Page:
Pagel, Mark. Rise of the Digital Machine. Nature. 452/699, 2008. In this note, the University of Reading biologist cites a common affinity between genomes and language. Our speech might thus be genetic in kind, while the molecular code can appear as a written text. In each parallel case, the total number of words or DNA genes is not important but how they are ‘grammatically’ used or regulated in a complex adaptive system. From our vantage I add, this rise of evolutionary information might be seen to proceed from analogue to digital (alphabetic) and on a nascent bicameral synthesis of both modes. What kind of a Universe evolves its own Reader? Are ‘we the people’ in some way acting as ‘genes’ trying to learn and continue the cosmic genetic message?

Human societies and multicellular organisms share a puzzling feature. They seem to be under-specified. Our societies depend on many more interactions among group members than there are members. Multicellular organisms have many more parts, and connections among those parts, that they have genes. This points to a principle of regulation in the evolution of such complex adaptive systems: complexity areses not from the number of genes or actors but from how those elements are expressed or deployed. (699) Deep down, language may be just the latest form of gene regulation – the voice of our genes. Information management, not lats of parts, is the key to complexity. (699)

Pah, Adam, et al. Use of a Global Metabolic Network to Curate Organismal Metabolic Network. Nature Scientific Reports. 3/1695, 2013. Via Google, the word Curate has dual meanings – “a person invested with the care or cure of souls,” or “to organize, sort, arrange, such as a museum.” A “Curator” is an overseer or caretaker. As the quotes explain, with Roger Guimera, A. M. Mustoe, and Luis Amaral, Northwestern University systems biologists propose a novel sophistication to further limn and parse complex genomes. As scientists proceed with this literacy project, as if “cosmic curators,” we seem to fulfill a phenomenal role as an intended agency by which a genesis uniVerse tries to consciously read its own genetic code.

The difficulty in annotating the vast amounts of biological information poses one of the greatest current challenges in biological research. The number of genomic, proteomic, and metabolomic datasets has increased dramatically over the last two decades, far outstripping the pace of curation efforts. Here, we tackle the challenge of curating metabolic network reconstructions. We predict organismal metabolic networks using sequence homology and a global metabolic network constructed from all available organismal networks. While sequence homology has been a standard to annotate metabolic networks it has been faulted for its lack of predictive power. We show, however, that when homology is used with a global metabolic network one is able to predict organismal metabolic networks that have enhanced network connectivity. Additionally, we compare the annotation behavior of current database curation efforts with our predictions and find that curation efforts are biased towards adding (rather than removing) reactions to organismal networks. (Abstract)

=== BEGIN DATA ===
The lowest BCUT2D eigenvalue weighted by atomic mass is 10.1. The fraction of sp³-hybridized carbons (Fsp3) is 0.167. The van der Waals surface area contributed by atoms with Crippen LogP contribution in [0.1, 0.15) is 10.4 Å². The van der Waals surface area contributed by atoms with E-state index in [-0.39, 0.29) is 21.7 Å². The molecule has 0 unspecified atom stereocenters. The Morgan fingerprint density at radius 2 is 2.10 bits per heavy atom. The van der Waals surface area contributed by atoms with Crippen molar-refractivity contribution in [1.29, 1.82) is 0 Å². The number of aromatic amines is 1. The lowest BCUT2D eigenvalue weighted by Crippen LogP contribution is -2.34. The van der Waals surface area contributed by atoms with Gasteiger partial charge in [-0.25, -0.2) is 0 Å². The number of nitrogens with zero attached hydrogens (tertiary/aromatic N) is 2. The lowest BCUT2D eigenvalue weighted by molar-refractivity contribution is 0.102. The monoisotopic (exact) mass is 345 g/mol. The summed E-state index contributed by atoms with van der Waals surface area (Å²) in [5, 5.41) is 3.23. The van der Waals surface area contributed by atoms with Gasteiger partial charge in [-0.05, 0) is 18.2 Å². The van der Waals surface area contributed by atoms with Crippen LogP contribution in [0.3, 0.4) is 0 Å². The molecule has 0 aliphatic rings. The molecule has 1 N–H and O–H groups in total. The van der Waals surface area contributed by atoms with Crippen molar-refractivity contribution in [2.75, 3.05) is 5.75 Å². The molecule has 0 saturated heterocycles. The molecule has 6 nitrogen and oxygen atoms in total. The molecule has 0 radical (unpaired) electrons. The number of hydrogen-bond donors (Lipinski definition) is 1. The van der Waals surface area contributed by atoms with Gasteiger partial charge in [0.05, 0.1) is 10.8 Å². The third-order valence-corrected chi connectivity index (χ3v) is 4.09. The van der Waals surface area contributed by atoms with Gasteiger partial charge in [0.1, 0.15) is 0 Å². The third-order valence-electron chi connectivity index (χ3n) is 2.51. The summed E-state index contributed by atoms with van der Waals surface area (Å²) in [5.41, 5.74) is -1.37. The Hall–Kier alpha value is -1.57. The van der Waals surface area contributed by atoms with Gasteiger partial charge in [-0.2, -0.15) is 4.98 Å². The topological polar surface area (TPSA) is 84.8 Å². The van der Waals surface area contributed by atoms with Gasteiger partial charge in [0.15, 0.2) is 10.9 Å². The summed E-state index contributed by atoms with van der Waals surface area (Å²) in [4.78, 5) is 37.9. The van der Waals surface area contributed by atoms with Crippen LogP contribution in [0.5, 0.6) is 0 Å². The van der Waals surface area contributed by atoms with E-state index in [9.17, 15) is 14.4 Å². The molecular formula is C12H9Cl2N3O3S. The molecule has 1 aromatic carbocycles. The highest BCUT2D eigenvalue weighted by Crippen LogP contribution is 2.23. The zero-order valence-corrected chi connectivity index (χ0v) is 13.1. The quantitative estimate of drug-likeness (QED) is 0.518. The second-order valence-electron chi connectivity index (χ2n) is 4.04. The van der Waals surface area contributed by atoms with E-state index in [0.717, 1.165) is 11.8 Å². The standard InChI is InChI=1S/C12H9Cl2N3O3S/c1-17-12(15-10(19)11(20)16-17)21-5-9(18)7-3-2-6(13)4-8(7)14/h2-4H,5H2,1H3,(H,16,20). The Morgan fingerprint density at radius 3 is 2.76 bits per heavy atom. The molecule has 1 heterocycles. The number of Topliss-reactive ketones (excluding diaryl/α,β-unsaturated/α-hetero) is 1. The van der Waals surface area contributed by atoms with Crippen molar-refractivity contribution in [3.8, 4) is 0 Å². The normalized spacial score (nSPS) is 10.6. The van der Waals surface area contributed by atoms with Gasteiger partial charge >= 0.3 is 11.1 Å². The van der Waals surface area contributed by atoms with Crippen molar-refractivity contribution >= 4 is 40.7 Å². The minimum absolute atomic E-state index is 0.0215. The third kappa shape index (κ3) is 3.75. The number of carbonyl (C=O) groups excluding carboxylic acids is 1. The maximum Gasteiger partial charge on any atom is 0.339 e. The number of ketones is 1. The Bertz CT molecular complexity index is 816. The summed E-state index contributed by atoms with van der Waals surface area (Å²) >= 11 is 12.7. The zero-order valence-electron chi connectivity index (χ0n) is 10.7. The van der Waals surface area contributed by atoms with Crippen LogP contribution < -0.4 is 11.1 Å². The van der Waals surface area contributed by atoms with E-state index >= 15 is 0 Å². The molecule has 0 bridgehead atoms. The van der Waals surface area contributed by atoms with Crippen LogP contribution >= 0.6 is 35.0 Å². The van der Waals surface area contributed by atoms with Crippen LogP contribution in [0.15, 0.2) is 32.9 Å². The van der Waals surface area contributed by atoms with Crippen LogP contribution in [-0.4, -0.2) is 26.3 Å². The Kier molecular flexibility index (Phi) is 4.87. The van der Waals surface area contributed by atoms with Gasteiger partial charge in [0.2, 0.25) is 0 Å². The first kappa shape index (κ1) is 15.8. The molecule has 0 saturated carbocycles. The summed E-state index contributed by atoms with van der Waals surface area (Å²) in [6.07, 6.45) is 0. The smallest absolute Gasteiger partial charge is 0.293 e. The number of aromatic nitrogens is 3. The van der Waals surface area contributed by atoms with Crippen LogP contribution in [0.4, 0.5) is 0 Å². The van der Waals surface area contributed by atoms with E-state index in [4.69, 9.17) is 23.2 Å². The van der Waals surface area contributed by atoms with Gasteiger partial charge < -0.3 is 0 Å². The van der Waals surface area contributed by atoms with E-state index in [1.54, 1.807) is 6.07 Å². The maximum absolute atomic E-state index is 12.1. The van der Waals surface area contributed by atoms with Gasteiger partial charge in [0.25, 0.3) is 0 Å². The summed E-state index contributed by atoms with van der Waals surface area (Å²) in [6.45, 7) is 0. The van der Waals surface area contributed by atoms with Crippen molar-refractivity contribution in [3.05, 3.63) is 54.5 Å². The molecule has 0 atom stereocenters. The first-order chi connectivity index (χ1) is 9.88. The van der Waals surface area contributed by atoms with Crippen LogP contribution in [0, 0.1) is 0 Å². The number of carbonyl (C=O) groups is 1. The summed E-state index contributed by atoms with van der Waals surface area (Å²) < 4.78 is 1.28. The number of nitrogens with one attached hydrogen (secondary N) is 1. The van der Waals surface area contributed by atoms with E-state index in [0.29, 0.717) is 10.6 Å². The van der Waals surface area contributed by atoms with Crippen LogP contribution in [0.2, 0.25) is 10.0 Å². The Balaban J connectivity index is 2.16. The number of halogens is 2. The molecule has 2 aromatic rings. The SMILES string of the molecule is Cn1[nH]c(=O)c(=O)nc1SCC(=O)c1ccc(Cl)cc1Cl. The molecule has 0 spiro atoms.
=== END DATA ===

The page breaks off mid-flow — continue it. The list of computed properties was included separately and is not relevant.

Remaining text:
Because data reliability is such a pressing problem for experimental and computational researchers alike, there has been a push in research to consider the analysis of metabolic networks from novel perspectives. A promising new framework is to consider metabolism in the context of a global network. This framework has been successfully applied in assessing the emergence of biological carbon fixation in phylometabolism and, more generally, to understand the regulation of metabolism. A global network has also been recently used in conjunction with probabilistic methods to predict metabolic networks on a small scale with experimental verification. While the motivation for the global network approach has been mostly pragmatic, it is reminiscent of the ‘‘Res Potentia’’ framework proposed by (Alfred North) Whitehead. Wherein he proposes that which does exist—termed the Res Extenta or in the case of metabolism the set of organismal metabolic network—are specific realizations of a ‘‘universal’’ framework—the Res Potentia or the global network in our analysis—that defines what is possible. (1)